Hair fall is not a problem as long as it is within the healthy range. In fact, as part of a normal cycle of hair growth, a person loses between 50- 100 strands of hair per day. The problem arises when the daily hair fall is more than 200 with little or no hair growth. In some cases, the hair growth may be slower than usual. All these factors may trigger thinning of the scalp, a condition commonly known as Alopecia. In some cases, the situation gets so bad that it results in baldness (both in males and females).
Alopecia can be of two types:
Scarring Alopecia: Here, chances of a hair regrowth is next to impossible as scarring alopecia results in complete destruction of the hair follicles.
Non-Scarring Alopecia: This is less severe with a strong possibility of hair regrowth as non-scarring alopecia does not destroy the hair follicles.
What triggers severe hair fall or Alopecia in men and women?
Hair fall or Alopecia is no longer a problem associated with old age (Diffuse Alopecia). Young adults (both men and women), in their mid 20's and 30's are suffering from Alopecia. While there may be many factors responsible for alopecia, some of the common and critical triggers are
Genetics and hereditary: In some people, Alopecia may be more of a genetic and hereditary problem, a condition that is medically known as Androgenic Alopecia. Androgenic Alopecia can affect all and sundry, irrespective of their age and sex. Androgenic alopecia in males is known as Male Pattern Baldness and in females as Female Pattern Baldness. While the hair fall is rapid and severe, the hair growth is slow. In some cases, the hair follicles cease to grow beyond a certain length, resulting in short hair.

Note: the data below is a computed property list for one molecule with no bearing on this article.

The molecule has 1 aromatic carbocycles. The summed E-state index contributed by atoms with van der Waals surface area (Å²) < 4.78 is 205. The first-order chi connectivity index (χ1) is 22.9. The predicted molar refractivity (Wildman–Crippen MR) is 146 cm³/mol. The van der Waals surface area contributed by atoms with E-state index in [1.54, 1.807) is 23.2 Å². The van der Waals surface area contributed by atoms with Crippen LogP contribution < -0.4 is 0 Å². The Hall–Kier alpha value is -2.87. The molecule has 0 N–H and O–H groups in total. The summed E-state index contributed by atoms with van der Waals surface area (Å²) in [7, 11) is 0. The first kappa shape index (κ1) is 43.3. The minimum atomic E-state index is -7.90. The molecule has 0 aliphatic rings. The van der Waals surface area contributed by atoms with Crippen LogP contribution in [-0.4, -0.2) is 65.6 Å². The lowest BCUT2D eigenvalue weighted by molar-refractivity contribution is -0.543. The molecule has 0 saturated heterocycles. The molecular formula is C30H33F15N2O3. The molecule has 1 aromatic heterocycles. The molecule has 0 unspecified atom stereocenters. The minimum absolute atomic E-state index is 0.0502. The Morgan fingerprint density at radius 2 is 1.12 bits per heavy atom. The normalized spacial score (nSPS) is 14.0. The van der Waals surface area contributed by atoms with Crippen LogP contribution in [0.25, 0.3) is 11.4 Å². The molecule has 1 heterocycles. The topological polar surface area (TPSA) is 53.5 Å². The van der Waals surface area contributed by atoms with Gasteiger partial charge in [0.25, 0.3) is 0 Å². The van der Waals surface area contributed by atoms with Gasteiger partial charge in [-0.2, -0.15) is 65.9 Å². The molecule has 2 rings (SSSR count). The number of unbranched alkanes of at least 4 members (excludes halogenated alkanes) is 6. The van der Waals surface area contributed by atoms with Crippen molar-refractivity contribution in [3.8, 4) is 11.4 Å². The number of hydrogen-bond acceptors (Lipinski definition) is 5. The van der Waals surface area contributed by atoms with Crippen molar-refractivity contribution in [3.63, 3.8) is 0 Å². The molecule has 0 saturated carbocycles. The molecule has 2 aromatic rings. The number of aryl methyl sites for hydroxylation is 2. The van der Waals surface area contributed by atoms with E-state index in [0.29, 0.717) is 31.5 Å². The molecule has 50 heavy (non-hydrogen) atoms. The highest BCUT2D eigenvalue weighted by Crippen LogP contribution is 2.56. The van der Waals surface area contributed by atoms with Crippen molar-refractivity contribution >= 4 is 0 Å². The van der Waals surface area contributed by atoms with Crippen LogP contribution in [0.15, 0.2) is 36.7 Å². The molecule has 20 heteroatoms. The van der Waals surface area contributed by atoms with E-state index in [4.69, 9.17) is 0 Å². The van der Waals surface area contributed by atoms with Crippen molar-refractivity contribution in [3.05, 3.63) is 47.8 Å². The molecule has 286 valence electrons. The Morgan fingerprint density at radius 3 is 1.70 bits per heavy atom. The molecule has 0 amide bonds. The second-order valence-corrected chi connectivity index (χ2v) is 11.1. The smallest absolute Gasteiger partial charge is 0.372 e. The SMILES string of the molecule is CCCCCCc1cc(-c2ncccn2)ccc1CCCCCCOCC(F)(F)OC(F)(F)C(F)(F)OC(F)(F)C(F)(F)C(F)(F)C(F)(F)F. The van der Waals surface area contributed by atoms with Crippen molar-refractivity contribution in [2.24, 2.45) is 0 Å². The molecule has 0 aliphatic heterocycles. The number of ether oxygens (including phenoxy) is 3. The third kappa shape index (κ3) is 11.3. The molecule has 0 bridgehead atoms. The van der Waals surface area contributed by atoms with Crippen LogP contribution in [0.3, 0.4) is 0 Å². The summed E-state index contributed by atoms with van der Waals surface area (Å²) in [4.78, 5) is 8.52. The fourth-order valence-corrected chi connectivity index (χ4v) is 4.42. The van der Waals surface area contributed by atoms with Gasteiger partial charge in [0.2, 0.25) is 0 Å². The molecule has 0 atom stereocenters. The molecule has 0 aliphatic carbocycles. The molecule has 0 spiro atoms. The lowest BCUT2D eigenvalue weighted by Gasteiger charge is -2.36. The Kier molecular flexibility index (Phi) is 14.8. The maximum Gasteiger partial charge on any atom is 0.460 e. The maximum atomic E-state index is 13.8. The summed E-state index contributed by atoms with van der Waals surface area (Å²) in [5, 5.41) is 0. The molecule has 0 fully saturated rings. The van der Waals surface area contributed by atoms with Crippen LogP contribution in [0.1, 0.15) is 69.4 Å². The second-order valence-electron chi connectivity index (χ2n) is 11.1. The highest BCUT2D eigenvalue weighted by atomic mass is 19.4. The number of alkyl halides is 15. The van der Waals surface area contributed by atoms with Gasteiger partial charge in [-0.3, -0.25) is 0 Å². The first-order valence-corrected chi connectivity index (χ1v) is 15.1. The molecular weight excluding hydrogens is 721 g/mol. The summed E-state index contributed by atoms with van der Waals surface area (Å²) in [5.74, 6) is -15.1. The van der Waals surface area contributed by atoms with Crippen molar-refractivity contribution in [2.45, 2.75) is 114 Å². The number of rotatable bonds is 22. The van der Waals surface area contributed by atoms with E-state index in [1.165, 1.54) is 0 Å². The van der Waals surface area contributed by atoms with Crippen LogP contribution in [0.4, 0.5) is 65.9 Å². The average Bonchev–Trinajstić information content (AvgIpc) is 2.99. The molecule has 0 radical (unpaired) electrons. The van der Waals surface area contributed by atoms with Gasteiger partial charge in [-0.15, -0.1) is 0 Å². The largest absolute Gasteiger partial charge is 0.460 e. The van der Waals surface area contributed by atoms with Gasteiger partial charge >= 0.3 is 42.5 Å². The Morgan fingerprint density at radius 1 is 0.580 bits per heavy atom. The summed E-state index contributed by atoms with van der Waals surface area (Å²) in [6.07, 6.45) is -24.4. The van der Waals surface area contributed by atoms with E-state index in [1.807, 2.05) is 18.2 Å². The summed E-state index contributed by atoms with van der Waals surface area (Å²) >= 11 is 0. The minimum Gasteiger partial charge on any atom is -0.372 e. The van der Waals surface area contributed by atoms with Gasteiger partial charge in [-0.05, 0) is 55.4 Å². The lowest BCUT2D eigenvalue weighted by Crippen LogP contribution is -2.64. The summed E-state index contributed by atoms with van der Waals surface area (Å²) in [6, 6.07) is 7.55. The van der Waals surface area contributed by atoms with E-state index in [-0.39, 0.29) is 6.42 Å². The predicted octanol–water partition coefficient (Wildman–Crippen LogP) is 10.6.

Pregnancy: Many women suffer from a type of alopecia called Telogen Effluvium during their pregnancy. The condition is often a reversible and temporary problem that improves with time. Hormonal changes, stress, fatigue, insomnia, and related pregnancy woes may trigger the severe hair fall during pregnancy. Some women also suffer from postpartum hair fall. The trigger here can be an imbalance in the estrogen level, the use of birth control pills, or even stress.
Hormonal Imbalance: Hormonal imbalance can wreak havoc, giving rise to serious health complications with alopecia being one of them. Androgen (male sex hormone) is one such hormone whose imbalance can trigger Alopecia. The elevated levels of Androgen in the hair follicles are known to inhibit the hair growth. Hair loss can also be an outcome of Estrogen (female sex hormone) deficiency. Some women who had their menopause are likely to suffer from Alopecia.
Certain medical conditions such as Alopecia Areata (an Autoimmune disorder that triggers sudden and rapid hair fall with the appearance of bald patches on the scalp), Scalp infections, Dermatological problems ( Lichen Planus, Sarcoidosis), PCOS, Thyroid problems, to name a few, are often responsible for severe hair fall.
Some other factors that may result in alopecia include, excessive use of hair styling products, rapid weight loss, surgery, trauma, or a person undergoing radiation therapy.
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